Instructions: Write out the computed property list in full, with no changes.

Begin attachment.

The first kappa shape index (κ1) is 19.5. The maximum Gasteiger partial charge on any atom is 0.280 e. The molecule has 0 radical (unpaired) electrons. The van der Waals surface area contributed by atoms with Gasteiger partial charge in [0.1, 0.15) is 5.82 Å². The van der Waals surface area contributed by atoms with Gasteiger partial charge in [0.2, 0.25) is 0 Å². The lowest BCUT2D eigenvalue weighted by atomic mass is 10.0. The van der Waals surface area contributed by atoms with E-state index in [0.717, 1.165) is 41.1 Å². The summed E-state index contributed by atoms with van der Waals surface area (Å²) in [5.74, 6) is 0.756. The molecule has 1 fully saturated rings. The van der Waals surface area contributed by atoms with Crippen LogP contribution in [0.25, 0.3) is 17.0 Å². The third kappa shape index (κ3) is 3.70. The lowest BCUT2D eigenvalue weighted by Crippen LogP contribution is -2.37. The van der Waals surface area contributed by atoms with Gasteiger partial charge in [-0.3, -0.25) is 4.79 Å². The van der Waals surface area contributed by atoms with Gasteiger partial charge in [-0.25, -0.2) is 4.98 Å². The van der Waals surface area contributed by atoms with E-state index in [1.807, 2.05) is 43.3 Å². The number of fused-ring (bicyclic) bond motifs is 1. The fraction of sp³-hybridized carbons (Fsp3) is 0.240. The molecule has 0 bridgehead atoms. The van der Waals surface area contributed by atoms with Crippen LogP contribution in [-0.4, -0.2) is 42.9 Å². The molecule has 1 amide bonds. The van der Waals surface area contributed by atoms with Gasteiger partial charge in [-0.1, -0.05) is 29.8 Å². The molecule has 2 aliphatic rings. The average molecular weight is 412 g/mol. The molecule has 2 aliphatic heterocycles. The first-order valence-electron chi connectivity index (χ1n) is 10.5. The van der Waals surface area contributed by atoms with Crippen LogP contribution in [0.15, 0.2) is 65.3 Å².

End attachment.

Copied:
The first kappa shape index (κ1) is 19.5. The maximum Gasteiger partial charge on any atom is 0.280 e. The molecule has 0 radical (unpaired) electrons. The van der Waals surface area contributed by atoms with Gasteiger partial charge in [0.1, 0.15) is 5.82 Å². The van der Waals surface area contributed by atoms with Gasteiger partial charge in [0.2, 0.25) is 0 Å². The lowest BCUT2D eigenvalue weighted by atomic mass is 10.0. The van der Waals surface area contributed by atoms with E-state index in [0.717, 1.165) is 41.1 Å². The summed E-state index contributed by atoms with van der Waals surface area (Å²) in [5.74, 6) is 0.756. The molecule has 1 fully saturated rings. The van der Waals surface area contributed by atoms with Crippen LogP contribution in [0.25, 0.3) is 17.0 Å². The third kappa shape index (κ3) is 3.70. The lowest BCUT2D eigenvalue weighted by Crippen LogP contribution is -2.37. The van der Waals surface area contributed by atoms with Gasteiger partial charge in [-0.3, -0.25) is 4.79 Å². The van der Waals surface area contributed by atoms with Gasteiger partial charge in [-0.25, -0.2) is 4.98 Å². The van der Waals surface area contributed by atoms with E-state index in [1.807, 2.05) is 43.3 Å². The number of fused-ring (bicyclic) bond motifs is 1. The fraction of sp³-hybridized carbons (Fsp3) is 0.240. The molecule has 0 bridgehead atoms. The van der Waals surface area contributed by atoms with Crippen LogP contribution in [-0.4, -0.2) is 42.9 Å². The molecule has 1 amide bonds. The van der Waals surface area contributed by atoms with Gasteiger partial charge in [-0.1, -0.05) is 29.8 Å². The molecule has 2 aliphatic rings. The average molecular weight is 412 g/mol. The molecule has 2 aliphatic heterocycles. The first-order valence-electron chi connectivity index (χ1n) is 10.5. The van der Waals surface area contributed by atoms with Crippen LogP contribution in [0.15, 0.2) is 65.3 Å².